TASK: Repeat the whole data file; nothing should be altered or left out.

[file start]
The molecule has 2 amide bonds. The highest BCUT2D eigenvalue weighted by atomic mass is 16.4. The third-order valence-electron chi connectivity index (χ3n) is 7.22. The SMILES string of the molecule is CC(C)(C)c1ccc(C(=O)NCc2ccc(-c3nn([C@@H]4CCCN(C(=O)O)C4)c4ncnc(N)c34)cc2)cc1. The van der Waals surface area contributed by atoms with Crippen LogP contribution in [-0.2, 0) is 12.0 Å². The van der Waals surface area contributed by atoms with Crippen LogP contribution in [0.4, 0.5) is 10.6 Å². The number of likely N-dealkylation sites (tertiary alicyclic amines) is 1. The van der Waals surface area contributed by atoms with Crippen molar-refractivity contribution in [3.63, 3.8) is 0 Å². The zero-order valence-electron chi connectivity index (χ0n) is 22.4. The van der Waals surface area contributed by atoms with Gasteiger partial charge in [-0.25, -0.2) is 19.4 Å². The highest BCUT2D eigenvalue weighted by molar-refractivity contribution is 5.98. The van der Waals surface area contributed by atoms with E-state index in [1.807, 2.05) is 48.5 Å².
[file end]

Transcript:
The molecule has 2 amide bonds. The highest BCUT2D eigenvalue weighted by atomic mass is 16.4. The third-order valence-electron chi connectivity index (χ3n) is 7.22. The SMILES string of the molecule is CC(C)(C)c1ccc(C(=O)NCc2ccc(-c3nn([C@@H]4CCCN(C(=O)O)C4)c4ncnc(N)c34)cc2)cc1. The van der Waals surface area contributed by atoms with Crippen LogP contribution in [-0.2, 0) is 12.0 Å². The van der Waals surface area contributed by atoms with Crippen LogP contribution in [0.4, 0.5) is 10.6 Å². The number of likely N-dealkylation sites (tertiary alicyclic amines) is 1. The van der Waals surface area contributed by atoms with Crippen molar-refractivity contribution in [3.63, 3.8) is 0 Å². The zero-order valence-electron chi connectivity index (χ0n) is 22.4. The van der Waals surface area contributed by atoms with Gasteiger partial charge in [-0.25, -0.2) is 19.4 Å². The highest BCUT2D eigenvalue weighted by molar-refractivity contribution is 5.98. The van der Waals surface area contributed by atoms with E-state index in [1.807, 2.05) is 48.5 Å².